February 17, 2005
The Garden Library project was launched with a substantial initial collection that grew, in part, through the course of another important initiative of historical interest -- the restoration of the Hermann-Grima House, a National Historic Landmark located in the French Quarter. Ask anyone familiar with either this project or the Garden Library and one name surfaces repeatedly: Shingo Dameron Manard (NC '40).
Among her many contributions to the community, Town Gardener Manard was a dominant force in the library's creation. Manard's years of effort to help research and restore the Hermann-Grima House and its courtyard produced a substantial collection of resources related to Southern and Creole gardens of the 19th century that ultimately formed the core of the library when it was founded in the mid-1980s.
Well-known for her community work, Manard served on the board of the Christian Woman's Exchange, an organization founded in 1881 by a group of New Orleans women to help other women in need. In 1924, the group purchased the Hermann-Grima House, which provided affordable shelter for disadvantaged women seeking work in the city.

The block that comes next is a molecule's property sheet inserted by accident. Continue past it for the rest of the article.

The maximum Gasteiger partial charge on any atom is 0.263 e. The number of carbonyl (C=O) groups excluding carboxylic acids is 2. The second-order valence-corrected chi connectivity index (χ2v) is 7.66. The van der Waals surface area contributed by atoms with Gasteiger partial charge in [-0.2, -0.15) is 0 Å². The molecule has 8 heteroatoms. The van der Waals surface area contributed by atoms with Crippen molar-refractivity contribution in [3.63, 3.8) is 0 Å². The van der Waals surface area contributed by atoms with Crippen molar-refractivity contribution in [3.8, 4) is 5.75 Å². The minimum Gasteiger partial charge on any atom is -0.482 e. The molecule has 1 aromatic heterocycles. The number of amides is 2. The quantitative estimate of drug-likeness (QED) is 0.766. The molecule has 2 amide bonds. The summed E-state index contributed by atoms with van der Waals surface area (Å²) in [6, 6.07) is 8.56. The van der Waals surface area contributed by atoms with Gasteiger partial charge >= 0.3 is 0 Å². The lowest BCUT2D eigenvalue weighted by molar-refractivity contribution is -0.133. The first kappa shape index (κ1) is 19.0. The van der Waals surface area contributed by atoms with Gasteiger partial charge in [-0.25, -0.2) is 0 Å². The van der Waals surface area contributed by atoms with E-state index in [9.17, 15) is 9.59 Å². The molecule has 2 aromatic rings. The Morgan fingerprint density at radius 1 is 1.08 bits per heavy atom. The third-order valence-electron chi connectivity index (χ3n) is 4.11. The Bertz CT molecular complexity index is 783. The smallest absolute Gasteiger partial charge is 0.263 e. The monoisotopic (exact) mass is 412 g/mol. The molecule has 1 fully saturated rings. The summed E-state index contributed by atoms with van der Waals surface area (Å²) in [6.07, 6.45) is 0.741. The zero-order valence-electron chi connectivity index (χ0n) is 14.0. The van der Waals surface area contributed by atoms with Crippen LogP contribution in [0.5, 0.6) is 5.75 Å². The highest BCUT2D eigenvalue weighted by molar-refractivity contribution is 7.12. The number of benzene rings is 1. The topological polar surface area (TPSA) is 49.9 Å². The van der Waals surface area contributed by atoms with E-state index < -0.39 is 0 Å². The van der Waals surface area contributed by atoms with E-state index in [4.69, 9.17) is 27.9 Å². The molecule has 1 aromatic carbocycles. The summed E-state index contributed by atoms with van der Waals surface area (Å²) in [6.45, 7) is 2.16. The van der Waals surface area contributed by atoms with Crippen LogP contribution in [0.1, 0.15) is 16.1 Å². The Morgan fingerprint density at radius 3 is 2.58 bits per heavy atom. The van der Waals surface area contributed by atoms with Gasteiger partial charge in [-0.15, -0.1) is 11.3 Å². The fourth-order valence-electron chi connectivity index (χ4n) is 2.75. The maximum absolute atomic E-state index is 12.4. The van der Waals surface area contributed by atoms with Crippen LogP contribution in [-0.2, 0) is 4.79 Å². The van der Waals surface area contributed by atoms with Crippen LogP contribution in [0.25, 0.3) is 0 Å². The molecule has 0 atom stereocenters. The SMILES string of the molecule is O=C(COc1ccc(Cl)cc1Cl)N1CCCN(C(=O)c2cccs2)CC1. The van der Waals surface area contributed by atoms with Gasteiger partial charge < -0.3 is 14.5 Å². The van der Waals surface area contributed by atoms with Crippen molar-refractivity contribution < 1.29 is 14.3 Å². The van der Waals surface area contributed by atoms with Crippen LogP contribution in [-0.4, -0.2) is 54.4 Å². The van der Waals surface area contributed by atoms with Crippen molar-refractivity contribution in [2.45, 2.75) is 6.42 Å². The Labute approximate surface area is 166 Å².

By 1963, the Exchange determined that proper restoration of the historical structure would make an important contribution to the community. In researching the design and materials needed to restore the structure and the courtyard, Manard, who served as restoration chair, worked with a small dedicated group, including eminent architect Sam Wilson, a long-time member of the Tulane faculty.*
"What we were trying to do was get authentic information," says Manard. "We started reading old French and English newspapers looking for ads for furniture that was for sale and that's when we started on the garden, and we found out about the plants."
One of the most important resources was a little book that Wilson gave Manard -- Nouveau Jardinier de la Louisiane, a rare work that now resides in the Garden Library [see sidebar]. In addition, Manard says she spent a good bit of time in Special Collections of the Howard-Tilton Memorial Library, handling rare works with white gloves.
Manard also was involved in helping to save Lafayette Cemetery No. 1, another project that called for information on local plants. In support of these and other community service efforts, she set up a volunteer office on one side of her duplex on Delachaise Street, where her collection of Southern gardening resources gradually grew.
*An accounting of the Hermann-Grima House and its restoration is detailed in Women Who Cared, (Christian Woman's Exchange, 1980), edited by Manard.
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